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on 28 January 2009
I have become interested in African politics for about 18 months now and looking among the hundreds of titles I picked up Wrong's 'In the Footsteps of Mr Kurtz' and became entranced not just by the continent but its history and people. Wrong's construction and intricate prose gives the story a personal and authorative account to her subjects. Then a few months down the line I was in Waterstones and saw 'I didn't do for you,' I bought it straight away. I was aware of the country but not of its history and wealth of activity. Again Wrong is able to describe the Italian influence, the brilliant account of World War 2 and the armed struggle into a wonderful story. Wrong's journalistic background and her passion for Africa make it an excellent read. The other reviews have given this an average of 4 and Mr Kurtz a 5, I would say as an average that is fair because the story of Mobuto and Zaire/DR Congo's history is deeper and a more story people should be familiar with. I give this a five because as a journalist myself she opens new stories and a real sense of adventure to the place.
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on 25 July 2007
Funnily enough,my first knowledge of Eritrea's liberation struggle is mentioned in this book-BBC World Service news items on the war between the EPLF and Ethiopia in the 1980s.
Michela Wrong writes a wonderfully readable book about how outsiders(Italy,the UK,Ethiopia,USA,USSR,even Cuba)interfered in and almost destroyed Eritrea from the late 19th century onwards.The total amorality and cynicism of the outside world towards Eritrea is well documented in the mid-section of the book,roughly from 1974 to 1978,when the superpowers changed sides in the regional conflict in the Horn of Africa-the US swapped Ethiopia for Somalia as allies,and the USSR did the opposite,and the Eritreans,on the verge of a victorious offensive against Ethiopia,were forced to retreat and the war continued till 1991.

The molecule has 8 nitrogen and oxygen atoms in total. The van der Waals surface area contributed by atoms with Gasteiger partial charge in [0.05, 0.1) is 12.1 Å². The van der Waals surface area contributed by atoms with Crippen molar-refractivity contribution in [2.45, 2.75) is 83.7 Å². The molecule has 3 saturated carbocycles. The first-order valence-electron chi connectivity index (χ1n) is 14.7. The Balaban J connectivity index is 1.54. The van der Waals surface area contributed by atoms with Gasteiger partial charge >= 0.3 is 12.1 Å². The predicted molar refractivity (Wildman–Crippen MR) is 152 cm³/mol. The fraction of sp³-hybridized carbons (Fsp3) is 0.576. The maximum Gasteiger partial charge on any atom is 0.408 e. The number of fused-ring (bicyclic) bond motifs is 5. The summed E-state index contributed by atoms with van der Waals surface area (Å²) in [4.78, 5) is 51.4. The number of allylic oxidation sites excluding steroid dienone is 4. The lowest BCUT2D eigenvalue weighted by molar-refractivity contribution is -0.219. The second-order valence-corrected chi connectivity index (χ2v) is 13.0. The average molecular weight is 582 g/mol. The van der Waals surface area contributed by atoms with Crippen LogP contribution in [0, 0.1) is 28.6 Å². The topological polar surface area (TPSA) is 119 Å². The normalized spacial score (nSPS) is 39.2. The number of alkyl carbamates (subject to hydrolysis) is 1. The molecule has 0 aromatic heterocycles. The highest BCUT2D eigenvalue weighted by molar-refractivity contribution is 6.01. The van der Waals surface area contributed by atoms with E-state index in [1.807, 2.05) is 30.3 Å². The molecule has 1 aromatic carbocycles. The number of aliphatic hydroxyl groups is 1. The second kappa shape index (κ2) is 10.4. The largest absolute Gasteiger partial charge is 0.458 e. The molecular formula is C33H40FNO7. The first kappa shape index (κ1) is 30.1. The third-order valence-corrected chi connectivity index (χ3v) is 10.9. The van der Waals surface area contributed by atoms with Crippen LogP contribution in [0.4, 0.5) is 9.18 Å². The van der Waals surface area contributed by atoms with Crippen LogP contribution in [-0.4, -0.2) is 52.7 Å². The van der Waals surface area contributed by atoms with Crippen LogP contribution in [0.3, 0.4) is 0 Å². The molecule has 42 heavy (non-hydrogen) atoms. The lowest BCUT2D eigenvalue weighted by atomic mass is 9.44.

Wrong justly points out that other African countries hardly covered themselves with glory during the Ethiopian occupation of Eritrea.Even those states that came to independence throgh liberation wars found the Eritreans an embarrasment,and the OAU(based in Ethiopia's capital)couldn't bring itself to denounce one African country for occupying another.The fear of post-indepeenence boundaries being altered,and potentially every African country's borders being open to revision,was a nightmare Africa's leaders couldn't face.
After victory over Ethiopia,Wrong's depiction of the Eritrean leadership's attitude towards the tyrants,kleptocrats and corrupt incompetents who made up most of Africa's leadership cadre in the early 1990s is very well done.Also well done is the story of how the arrogance of Eritrea's new leaders led them into a disastrous war with Ethiopia(what,again?)in the late 1990s.This also led to the hope of a homegrown democracy in Africa giving way to an increasingly authoritarian government within Eritrea.
Wrong correctly points out that,post-independence,most outsiders romanticised Eritrea as a possibility of an African country following a path of good governance and respect for human rights,rather than as the messy outcome of decades of war and internal struggle.The war with Ethiopia and the internal clampdown caused such disappointment amongst western well-wishers because it led to the smashing of their own illusions about Eritrea.
The heroes of this book are the ordinary Eritrean men and women who endured so much in the independence war,only for independence to lead to yet more war and repression,this time from their own government.Wrong correctly salutes their feats,but seems to try too hard to look for a silver lining and a happy ending.She obviously knows more about Eritrea than I do, but I can't be so optimistic.
In short,a great,readable book about a part of the world that is,despite the constant meddling of the outside world,largely unknown in Europe.
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on 18 December 2009